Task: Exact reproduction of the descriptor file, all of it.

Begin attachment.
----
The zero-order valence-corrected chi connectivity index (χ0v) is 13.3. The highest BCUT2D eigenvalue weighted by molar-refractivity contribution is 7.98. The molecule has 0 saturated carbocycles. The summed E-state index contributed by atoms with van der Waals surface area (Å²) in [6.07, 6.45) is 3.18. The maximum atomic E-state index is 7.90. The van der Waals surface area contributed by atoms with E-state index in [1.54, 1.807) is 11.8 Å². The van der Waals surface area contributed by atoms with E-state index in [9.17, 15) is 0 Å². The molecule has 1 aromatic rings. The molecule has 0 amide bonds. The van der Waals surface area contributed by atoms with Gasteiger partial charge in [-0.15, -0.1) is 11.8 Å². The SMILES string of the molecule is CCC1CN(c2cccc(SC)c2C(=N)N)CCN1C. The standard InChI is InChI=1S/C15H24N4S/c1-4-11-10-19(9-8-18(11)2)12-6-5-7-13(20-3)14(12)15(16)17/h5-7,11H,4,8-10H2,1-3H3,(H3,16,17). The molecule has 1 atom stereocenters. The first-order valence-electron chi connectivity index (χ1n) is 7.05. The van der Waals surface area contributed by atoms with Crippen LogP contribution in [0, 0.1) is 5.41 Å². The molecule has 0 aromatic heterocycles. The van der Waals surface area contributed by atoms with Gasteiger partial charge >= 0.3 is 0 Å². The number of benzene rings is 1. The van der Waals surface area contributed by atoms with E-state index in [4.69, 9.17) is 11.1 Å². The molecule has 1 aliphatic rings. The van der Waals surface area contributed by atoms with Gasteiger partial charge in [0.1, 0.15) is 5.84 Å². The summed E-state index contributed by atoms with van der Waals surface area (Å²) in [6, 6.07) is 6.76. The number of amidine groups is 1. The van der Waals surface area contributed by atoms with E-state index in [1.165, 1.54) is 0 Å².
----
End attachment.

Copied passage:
The zero-order valence-corrected chi connectivity index (χ0v) is 13.3. The highest BCUT2D eigenvalue weighted by molar-refractivity contribution is 7.98. The molecule has 0 saturated carbocycles. The summed E-state index contributed by atoms with van der Waals surface area (Å²) in [6.07, 6.45) is 3.18. The maximum atomic E-state index is 7.90. The van der Waals surface area contributed by atoms with E-state index in [1.54, 1.807) is 11.8 Å². The van der Waals surface area contributed by atoms with E-state index in [9.17, 15) is 0 Å². The molecule has 1 aromatic rings. The molecule has 0 amide bonds. The van der Waals surface area contributed by atoms with Gasteiger partial charge in [-0.15, -0.1) is 11.8 Å². The SMILES string of the molecule is CCC1CN(c2cccc(SC)c2C(=N)N)CCN1C. The standard InChI is InChI=1S/C15H24N4S/c1-4-11-10-19(9-8-18(11)2)12-6-5-7-13(20-3)14(12)15(16)17/h5-7,11H,4,8-10H2,1-3H3,(H3,16,17). The molecule has 1 atom stereocenters. The first-order valence-electron chi connectivity index (χ1n) is 7.05. The van der Waals surface area contributed by atoms with Crippen LogP contribution in [0, 0.1) is 5.41 Å². The molecule has 0 aromatic heterocycles. The van der Waals surface area contributed by atoms with Gasteiger partial charge >= 0.3 is 0 Å². The number of benzene rings is 1. The van der Waals surface area contributed by atoms with E-state index in [4.69, 9.17) is 11.1 Å². The molecule has 1 aliphatic rings. The van der Waals surface area contributed by atoms with Gasteiger partial charge in [0.1, 0.15) is 5.84 Å². The summed E-state index contributed by atoms with van der Waals surface area (Å²) in [6, 6.07) is 6.76. The number of amidine groups is 1. The van der Waals surface area contributed by atoms with E-state index in [1.165, 1.54) is 0 Å².